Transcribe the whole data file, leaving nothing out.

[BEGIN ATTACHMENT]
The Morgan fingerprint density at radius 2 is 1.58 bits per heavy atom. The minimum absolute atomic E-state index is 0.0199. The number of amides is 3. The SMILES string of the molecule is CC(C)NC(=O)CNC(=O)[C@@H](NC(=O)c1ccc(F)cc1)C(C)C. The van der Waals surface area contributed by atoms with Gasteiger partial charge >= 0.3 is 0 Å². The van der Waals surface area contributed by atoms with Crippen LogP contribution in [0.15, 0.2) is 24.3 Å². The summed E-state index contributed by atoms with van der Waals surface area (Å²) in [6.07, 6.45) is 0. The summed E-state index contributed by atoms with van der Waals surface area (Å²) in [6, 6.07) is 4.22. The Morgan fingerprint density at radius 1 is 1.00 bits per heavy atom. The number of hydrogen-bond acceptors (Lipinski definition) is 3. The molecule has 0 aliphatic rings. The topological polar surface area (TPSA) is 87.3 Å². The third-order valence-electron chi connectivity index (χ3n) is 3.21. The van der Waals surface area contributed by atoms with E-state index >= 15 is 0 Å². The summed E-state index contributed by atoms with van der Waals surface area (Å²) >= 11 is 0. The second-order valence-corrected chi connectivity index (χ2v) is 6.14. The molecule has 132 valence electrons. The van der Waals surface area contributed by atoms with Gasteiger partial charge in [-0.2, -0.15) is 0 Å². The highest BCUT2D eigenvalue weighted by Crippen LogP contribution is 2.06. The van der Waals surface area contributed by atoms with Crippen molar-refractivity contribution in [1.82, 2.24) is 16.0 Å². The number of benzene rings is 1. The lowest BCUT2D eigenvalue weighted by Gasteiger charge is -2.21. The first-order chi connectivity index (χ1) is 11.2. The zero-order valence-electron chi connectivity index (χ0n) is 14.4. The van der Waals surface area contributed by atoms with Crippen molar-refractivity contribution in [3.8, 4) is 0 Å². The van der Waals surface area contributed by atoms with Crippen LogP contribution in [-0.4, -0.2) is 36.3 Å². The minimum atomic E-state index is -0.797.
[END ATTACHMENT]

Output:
The Morgan fingerprint density at radius 2 is 1.58 bits per heavy atom. The minimum absolute atomic E-state index is 0.0199. The number of amides is 3. The SMILES string of the molecule is CC(C)NC(=O)CNC(=O)[C@@H](NC(=O)c1ccc(F)cc1)C(C)C. The van der Waals surface area contributed by atoms with Gasteiger partial charge >= 0.3 is 0 Å². The van der Waals surface area contributed by atoms with Crippen LogP contribution in [0.15, 0.2) is 24.3 Å². The summed E-state index contributed by atoms with van der Waals surface area (Å²) in [6.07, 6.45) is 0. The summed E-state index contributed by atoms with van der Waals surface area (Å²) in [6, 6.07) is 4.22. The Morgan fingerprint density at radius 1 is 1.00 bits per heavy atom. The number of hydrogen-bond acceptors (Lipinski definition) is 3. The molecule has 0 aliphatic rings. The topological polar surface area (TPSA) is 87.3 Å². The third-order valence-electron chi connectivity index (χ3n) is 3.21. The van der Waals surface area contributed by atoms with E-state index >= 15 is 0 Å². The summed E-state index contributed by atoms with van der Waals surface area (Å²) >= 11 is 0. The second-order valence-corrected chi connectivity index (χ2v) is 6.14. The molecule has 132 valence electrons. The van der Waals surface area contributed by atoms with Gasteiger partial charge in [-0.2, -0.15) is 0 Å². The highest BCUT2D eigenvalue weighted by Crippen LogP contribution is 2.06. The van der Waals surface area contributed by atoms with Crippen molar-refractivity contribution in [1.82, 2.24) is 16.0 Å². The number of benzene rings is 1. The lowest BCUT2D eigenvalue weighted by Gasteiger charge is -2.21. The first-order chi connectivity index (χ1) is 11.2. The zero-order valence-electron chi connectivity index (χ0n) is 14.4. The van der Waals surface area contributed by atoms with Crippen molar-refractivity contribution in [3.8, 4) is 0 Å². The van der Waals surface area contributed by atoms with Crippen LogP contribution in [-0.4, -0.2) is 36.3 Å². The minimum atomic E-state index is -0.797.